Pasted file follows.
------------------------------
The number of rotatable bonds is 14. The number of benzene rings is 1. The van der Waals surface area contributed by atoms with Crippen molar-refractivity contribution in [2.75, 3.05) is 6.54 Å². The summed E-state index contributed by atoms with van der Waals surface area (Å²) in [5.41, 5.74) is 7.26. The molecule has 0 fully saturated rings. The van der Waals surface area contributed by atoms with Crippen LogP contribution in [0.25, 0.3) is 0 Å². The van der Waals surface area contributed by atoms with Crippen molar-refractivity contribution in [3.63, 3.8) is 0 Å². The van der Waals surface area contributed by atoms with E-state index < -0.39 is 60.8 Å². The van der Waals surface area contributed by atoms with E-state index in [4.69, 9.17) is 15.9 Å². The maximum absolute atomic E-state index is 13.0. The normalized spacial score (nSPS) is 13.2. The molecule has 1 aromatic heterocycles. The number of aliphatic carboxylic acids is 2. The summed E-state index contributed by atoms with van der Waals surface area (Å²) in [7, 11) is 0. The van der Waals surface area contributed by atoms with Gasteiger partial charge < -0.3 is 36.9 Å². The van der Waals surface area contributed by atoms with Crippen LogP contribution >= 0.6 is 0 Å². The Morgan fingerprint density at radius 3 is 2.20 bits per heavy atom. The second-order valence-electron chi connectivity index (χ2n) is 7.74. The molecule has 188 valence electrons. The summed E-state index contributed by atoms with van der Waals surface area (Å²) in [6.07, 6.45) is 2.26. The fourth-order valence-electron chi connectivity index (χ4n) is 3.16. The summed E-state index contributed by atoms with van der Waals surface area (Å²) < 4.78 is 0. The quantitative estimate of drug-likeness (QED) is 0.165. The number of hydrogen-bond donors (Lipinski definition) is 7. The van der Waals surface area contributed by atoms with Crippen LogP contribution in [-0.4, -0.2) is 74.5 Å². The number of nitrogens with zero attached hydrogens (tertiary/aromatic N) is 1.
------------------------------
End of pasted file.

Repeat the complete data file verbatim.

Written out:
The number of rotatable bonds is 14. The number of benzene rings is 1. The van der Waals surface area contributed by atoms with Crippen molar-refractivity contribution in [2.75, 3.05) is 6.54 Å². The summed E-state index contributed by atoms with van der Waals surface area (Å²) in [5.41, 5.74) is 7.26. The molecule has 0 fully saturated rings. The van der Waals surface area contributed by atoms with Crippen LogP contribution in [0.25, 0.3) is 0 Å². The van der Waals surface area contributed by atoms with Crippen molar-refractivity contribution in [3.63, 3.8) is 0 Å². The van der Waals surface area contributed by atoms with E-state index < -0.39 is 60.8 Å². The van der Waals surface area contributed by atoms with E-state index in [4.69, 9.17) is 15.9 Å². The maximum absolute atomic E-state index is 13.0. The normalized spacial score (nSPS) is 13.2. The molecule has 1 aromatic heterocycles. The number of aliphatic carboxylic acids is 2. The summed E-state index contributed by atoms with van der Waals surface area (Å²) in [7, 11) is 0. The van der Waals surface area contributed by atoms with Gasteiger partial charge < -0.3 is 36.9 Å². The van der Waals surface area contributed by atoms with Crippen LogP contribution >= 0.6 is 0 Å². The Morgan fingerprint density at radius 3 is 2.20 bits per heavy atom. The second-order valence-electron chi connectivity index (χ2n) is 7.74. The molecule has 188 valence electrons. The summed E-state index contributed by atoms with van der Waals surface area (Å²) in [6.07, 6.45) is 2.26. The fourth-order valence-electron chi connectivity index (χ4n) is 3.16. The summed E-state index contributed by atoms with van der Waals surface area (Å²) < 4.78 is 0. The quantitative estimate of drug-likeness (QED) is 0.165. The number of hydrogen-bond donors (Lipinski definition) is 7. The van der Waals surface area contributed by atoms with Crippen LogP contribution in [-0.4, -0.2) is 74.5 Å². The number of nitrogens with zero attached hydrogens (tertiary/aromatic N) is 1.